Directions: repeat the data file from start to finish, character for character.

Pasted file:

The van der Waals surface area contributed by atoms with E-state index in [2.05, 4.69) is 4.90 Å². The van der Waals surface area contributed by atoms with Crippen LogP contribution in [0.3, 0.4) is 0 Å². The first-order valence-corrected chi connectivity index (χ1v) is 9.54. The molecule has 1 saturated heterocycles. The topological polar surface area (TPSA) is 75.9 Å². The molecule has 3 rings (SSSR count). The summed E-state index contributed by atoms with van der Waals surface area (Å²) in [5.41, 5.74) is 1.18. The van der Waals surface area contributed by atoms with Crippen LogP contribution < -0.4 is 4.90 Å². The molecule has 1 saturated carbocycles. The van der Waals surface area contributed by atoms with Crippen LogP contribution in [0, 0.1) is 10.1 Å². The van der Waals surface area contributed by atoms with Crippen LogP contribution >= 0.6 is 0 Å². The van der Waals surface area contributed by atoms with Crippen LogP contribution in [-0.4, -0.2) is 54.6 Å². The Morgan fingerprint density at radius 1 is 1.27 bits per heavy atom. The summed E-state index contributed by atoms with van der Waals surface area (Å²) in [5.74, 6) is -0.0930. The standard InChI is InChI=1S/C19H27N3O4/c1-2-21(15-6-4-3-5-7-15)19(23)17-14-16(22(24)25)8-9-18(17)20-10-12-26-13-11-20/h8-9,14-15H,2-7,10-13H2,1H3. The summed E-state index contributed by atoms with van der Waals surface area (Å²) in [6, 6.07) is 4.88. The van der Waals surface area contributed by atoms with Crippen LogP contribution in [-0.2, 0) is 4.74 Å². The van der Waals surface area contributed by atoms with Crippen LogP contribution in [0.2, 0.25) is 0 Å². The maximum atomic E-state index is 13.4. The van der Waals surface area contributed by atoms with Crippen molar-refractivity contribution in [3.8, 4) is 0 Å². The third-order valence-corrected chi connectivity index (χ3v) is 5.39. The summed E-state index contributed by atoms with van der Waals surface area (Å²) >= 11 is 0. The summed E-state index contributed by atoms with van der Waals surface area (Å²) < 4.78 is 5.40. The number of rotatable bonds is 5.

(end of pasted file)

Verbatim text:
The van der Waals surface area contributed by atoms with E-state index in [2.05, 4.69) is 4.90 Å². The van der Waals surface area contributed by atoms with Crippen LogP contribution in [0.3, 0.4) is 0 Å². The first-order valence-corrected chi connectivity index (χ1v) is 9.54. The molecule has 1 saturated heterocycles. The topological polar surface area (TPSA) is 75.9 Å². The molecule has 3 rings (SSSR count). The summed E-state index contributed by atoms with van der Waals surface area (Å²) in [5.41, 5.74) is 1.18. The van der Waals surface area contributed by atoms with Crippen LogP contribution < -0.4 is 4.90 Å². The molecule has 1 saturated carbocycles. The van der Waals surface area contributed by atoms with Crippen LogP contribution in [0, 0.1) is 10.1 Å². The van der Waals surface area contributed by atoms with Crippen LogP contribution >= 0.6 is 0 Å². The van der Waals surface area contributed by atoms with Crippen LogP contribution in [-0.4, -0.2) is 54.6 Å². The Morgan fingerprint density at radius 1 is 1.27 bits per heavy atom. The summed E-state index contributed by atoms with van der Waals surface area (Å²) in [5.74, 6) is -0.0930. The standard InChI is InChI=1S/C19H27N3O4/c1-2-21(15-6-4-3-5-7-15)19(23)17-14-16(22(24)25)8-9-18(17)20-10-12-26-13-11-20/h8-9,14-15H,2-7,10-13H2,1H3. The summed E-state index contributed by atoms with van der Waals surface area (Å²) in [6, 6.07) is 4.88. The van der Waals surface area contributed by atoms with Crippen LogP contribution in [-0.2, 0) is 4.74 Å². The van der Waals surface area contributed by atoms with Crippen LogP contribution in [0.2, 0.25) is 0 Å². The maximum atomic E-state index is 13.4. The van der Waals surface area contributed by atoms with Crippen molar-refractivity contribution in [3.8, 4) is 0 Å². The third-order valence-corrected chi connectivity index (χ3v) is 5.39. The summed E-state index contributed by atoms with van der Waals surface area (Å²) >= 11 is 0. The summed E-state index contributed by atoms with van der Waals surface area (Å²) < 4.78 is 5.40. The number of rotatable bonds is 5.